3. Pistol caliber versus rifle caliber? A short barreled AR pistol in a pistol caliber would be self-defeating. Why bother? Why not just get a full-sized regular pistol in 9mm, .40, or .45 then? Like I pointed out above, with the data to back it up, a 9mm exiting a 16" barrel will impart more energy into the target than the rifle bullet will. For all practical purposes, if you go with a pistol, you're pretty much limited to a short action bottleneck cartridge that will chamber in some kind of AR variant, OR, .223/5.56 if you choose the CZ. Bottleneck cartridges have some flaws in short barrels. Unless they were designed to be used in a short barrel, like .300 Blackout, they suffer a big loss of velocity and energy, not to mention stability, as soon as they leave the muzzle. I would be VERY surprised if shooting an AR or CZ pistol at 100-150 yards wouldn't produce keyholing, not to mention bizarre trajectories. Then consider bullet performance itself. The Keltec will shoot pretty much whatever hollow point ammo you'd use in a pistol, and it's performance would be even more dramatic because it is going much faster. OTH, the bottleneck cartridge bullet - already traveling at substandard velocities for the caliber, may not have enough velocity to either cause the bullet upset that the FMJ depends on, or to cause a hunting type bullet to expand properly. And then consider this...... a bottleneck cartridge from an unsuppressed pistol length barrel is LOUD!!!! Are you going to do a $200 tax stamp on a suppressor (if HPA doesn't pass), not to mention the hundreds of dollars they cost with or without the stamp? And even if you can, guess what? A lot of supressor companies will void the warranty on the suppressor if used on a barrel of less than 10", because the pressure in the barrel is still so high when it leaves the muzzle that it doesn't have time to disapate. So you can't even suppress the gun easily. My son just built himself a 7" SBR AR, and none of the three suppressors we currently own, or the one that is on the way, will stand up to that kind of pressure. Sure, SOMEBODY makes one that will work.......and be prepared to pay through the nose for it. On the other hand, you can suppress a pistol caliber all day long with a pretty inexpensive can, as long as the caliber of the can is correct for the bullet. But even if you can't afford a suppressor, a pistol cartridge's bullet coming out of a 16" barrel just isn't anywhere near as loud as a rifle cartridge's bullet coming out of a 7" pistol barrel.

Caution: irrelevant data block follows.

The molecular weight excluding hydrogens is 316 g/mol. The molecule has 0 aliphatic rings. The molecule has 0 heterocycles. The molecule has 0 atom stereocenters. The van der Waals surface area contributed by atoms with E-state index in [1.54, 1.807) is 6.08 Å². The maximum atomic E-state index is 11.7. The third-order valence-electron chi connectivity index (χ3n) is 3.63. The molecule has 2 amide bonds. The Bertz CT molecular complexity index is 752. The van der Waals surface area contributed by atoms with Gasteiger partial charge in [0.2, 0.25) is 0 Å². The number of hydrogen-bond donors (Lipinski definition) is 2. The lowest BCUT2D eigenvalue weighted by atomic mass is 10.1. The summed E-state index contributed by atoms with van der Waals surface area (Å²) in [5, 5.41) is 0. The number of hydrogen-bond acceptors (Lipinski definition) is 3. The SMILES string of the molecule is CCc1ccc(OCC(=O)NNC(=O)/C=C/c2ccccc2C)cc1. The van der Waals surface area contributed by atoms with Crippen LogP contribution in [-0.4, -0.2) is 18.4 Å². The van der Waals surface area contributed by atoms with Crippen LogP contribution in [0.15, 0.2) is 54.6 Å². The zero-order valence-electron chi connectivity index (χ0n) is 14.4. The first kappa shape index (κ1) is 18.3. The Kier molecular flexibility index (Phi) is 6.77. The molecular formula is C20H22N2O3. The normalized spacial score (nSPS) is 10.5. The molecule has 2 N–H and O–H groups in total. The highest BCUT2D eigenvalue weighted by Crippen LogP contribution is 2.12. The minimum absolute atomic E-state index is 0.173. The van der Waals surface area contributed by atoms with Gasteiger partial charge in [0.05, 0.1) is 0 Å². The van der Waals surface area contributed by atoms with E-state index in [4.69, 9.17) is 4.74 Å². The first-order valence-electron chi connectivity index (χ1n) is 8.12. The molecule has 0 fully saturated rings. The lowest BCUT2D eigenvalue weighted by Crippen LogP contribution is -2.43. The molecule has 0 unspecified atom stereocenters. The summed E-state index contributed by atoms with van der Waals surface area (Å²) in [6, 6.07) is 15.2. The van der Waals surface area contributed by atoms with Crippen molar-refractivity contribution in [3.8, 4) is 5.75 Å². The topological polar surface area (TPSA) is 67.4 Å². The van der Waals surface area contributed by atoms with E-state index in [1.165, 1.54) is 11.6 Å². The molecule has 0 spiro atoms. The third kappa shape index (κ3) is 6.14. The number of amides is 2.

Mind you, I am not opposed to spending a whole lot of money on guns. I have a carbine/SBR combo with two uppers - a 5.56 carbine length upper and a .300 blackout 10" SBR upper, suppressed, with tax stamps for the suppressor and the SBR. In all, optics included, I've got about $6,400 in it. But I won't carry it around in a backpack. Here's why. Let's say you have the extreme misfortune to need to use that gun in self defense, and it is a completely righteous shooting. Like it or not, the police are going to confiscate your gun until the disposition of the case has been finalized. That could be months, or even longer; and even if you're innocent, you might have to get your lawyer involved in getting your gun back.....and it may not come back to you in the same condition it was in when it was surrendered to them. Sad, but that can happen. Now, would you rather that be your $700 or $800 CZ or AR, or would you rather have it be your $400 Keltec? And given that your 9mm exiting the Keltec's 16" barrel will hit with more energy than the 5.56 bullet exiting a 7" barrel will, and with better terminal ballistics, at least at the kinds of self defense ranges being contemplated here, I'd take the 9mm over the 5.56.